Bus crash 8-year-old still critical

By Hayley Hannan, Matthew Backhouse

Students sit stunned and bewildered as helpers assist the injured after yesterday's crash near Ruatoki.  Photo / Supplied
Students sit stunned and bewildered as helpers assist the injured after yesterday's crash near Ruatoki. Photo / Supplied

The cause of a horrific bus crash that left 35 children injured in the Bay of Plenty yesterday may not be known for at least two days.

A police commercial vehicle investigation unit would today try to determine exactly what caused an unladen logging truck to crash into the rear of a school bus that was pulling over on the side of a road in rural Ruatoki, south of Whakatane about 3.30pm.

The crash left 35 children injured, six seriously, and was a scene of chaos with injured children and upset adults scattered across the grassy paddock where the smashed vehicles came to rest.

A 8-year-old in critical condition has been transferred to Starship Hospital, while a 6-year-old girl in Rotorua Hospital was today in a satisfactory condition, a spokeswoman said.

Staff did not know when she would be discharged.

Eastern Bay of Plenty area commander Inspector Sandra Venables said today it was still too soon to speculate on the cause of the crash.

"It's just simply unknown for us at this point in time,'' she told Radio New Zealand.

Police would know more about exactly what occurred within a couple of days.

Staff would today continue to examine the scene and interview passengers and witnesses.

Ms Venables said she was grateful for the "remarkable effort'' the local community had made.

"I'm sure that they assisted all of those children and prevented them from being even worse off than they were,'' she said.

"It's a really tight-knit community and we're going to be continuing to provide support for both the families and that local community today.''

Ms Venables said it was not very often there were a lot of injured people at one crash site.

"It was chaotic out there but the emergency services, all of them combined and the community, did a wonderful job getting everything in control.''

Ms Venables said her thoughts went out to the families of the injured and she was thankful the crash was not worse than it was.

Passenger Jody Rua, 15, was about to get off the bus when the crash happened.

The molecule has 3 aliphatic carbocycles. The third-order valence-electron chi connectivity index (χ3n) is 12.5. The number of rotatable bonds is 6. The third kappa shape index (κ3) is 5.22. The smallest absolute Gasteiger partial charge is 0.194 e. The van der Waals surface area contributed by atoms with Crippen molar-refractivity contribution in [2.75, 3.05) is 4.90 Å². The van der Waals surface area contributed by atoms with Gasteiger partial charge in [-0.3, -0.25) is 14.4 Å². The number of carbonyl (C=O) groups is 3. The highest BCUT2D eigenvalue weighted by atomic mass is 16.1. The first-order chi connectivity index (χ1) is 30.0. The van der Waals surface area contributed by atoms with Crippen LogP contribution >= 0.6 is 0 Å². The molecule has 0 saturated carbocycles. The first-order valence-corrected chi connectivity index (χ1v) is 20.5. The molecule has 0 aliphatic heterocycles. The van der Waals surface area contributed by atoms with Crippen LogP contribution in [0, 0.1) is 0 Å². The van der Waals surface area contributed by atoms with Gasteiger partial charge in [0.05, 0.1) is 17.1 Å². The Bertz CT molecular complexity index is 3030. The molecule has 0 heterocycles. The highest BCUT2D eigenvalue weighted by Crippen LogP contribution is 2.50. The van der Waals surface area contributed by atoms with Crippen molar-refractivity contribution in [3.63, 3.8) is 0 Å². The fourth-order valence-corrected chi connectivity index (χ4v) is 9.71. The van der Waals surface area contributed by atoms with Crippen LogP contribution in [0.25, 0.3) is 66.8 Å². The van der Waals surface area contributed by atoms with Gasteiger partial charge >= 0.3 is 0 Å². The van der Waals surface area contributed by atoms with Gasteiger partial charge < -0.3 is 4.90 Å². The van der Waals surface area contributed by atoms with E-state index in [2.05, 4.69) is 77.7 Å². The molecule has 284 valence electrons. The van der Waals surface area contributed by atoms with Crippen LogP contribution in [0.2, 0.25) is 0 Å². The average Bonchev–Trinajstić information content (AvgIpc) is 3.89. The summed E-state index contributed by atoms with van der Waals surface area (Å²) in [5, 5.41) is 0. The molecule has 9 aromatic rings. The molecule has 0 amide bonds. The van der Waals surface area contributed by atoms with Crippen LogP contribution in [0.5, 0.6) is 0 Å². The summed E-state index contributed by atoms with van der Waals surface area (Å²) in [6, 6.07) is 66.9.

He told Radio New Zealand he saw his peers jumping out windows to escape.

"I thought about it for a second but then I saw the little kids and that so I just thought I might as well help them try to escape. And then all the injuries I saw was shocking.''

Rua said the bus door was open so he and the bus driver helped injured children, many of them his friends, off the bus.

"I was freaking out when I saw how gruesome and bad it was, and they couldn't even see or feel anything that had happened to them. They were just walking around clueless.''

Transbay Coaches' director Justin Allan said the company was also determining what happened.

"As far as we can make out, the bus was on its regular school run. It appears that it was pulling over to drop students off when the logging truck impacted with it from behind,'' he told Newstalk ZB.

He said the 41-year-old bus driver had worked for the company for a number of years, and was upset by the incident.

The truck driver, who was flown to Tauranga hospital yesterday, was monitored overnight and is expected to be released today.

The bus was carrying students from Trident and Whakatane High schools and primary students from Taneatua. All are from the Ruatoki Valley area.

Rotorua, Tauranga and Whakatane hospitals have treated injured passengers.

Trident High School in Whakatane will explain the crash to their students this morning in a full school assembly.

Principal Peter Tootell said the school's crisis team, made up of guidance counsellors and senior staff, would meet this morning.

Eight students from the school had been on the bus and none had serious injuries, he told Radio New Zealand.

"There was good whanau support with them at the hospital last night and whilst one or two of them have broken bones, there were one or two with minor injuries and they were fixed up and sent home last night with their families.

"Others were waiting to have x-rays and no doubt will end up in plaster or may have been kept in overnight.''

He said the school would continue to monitor the students' recovery through the families and the hospital.


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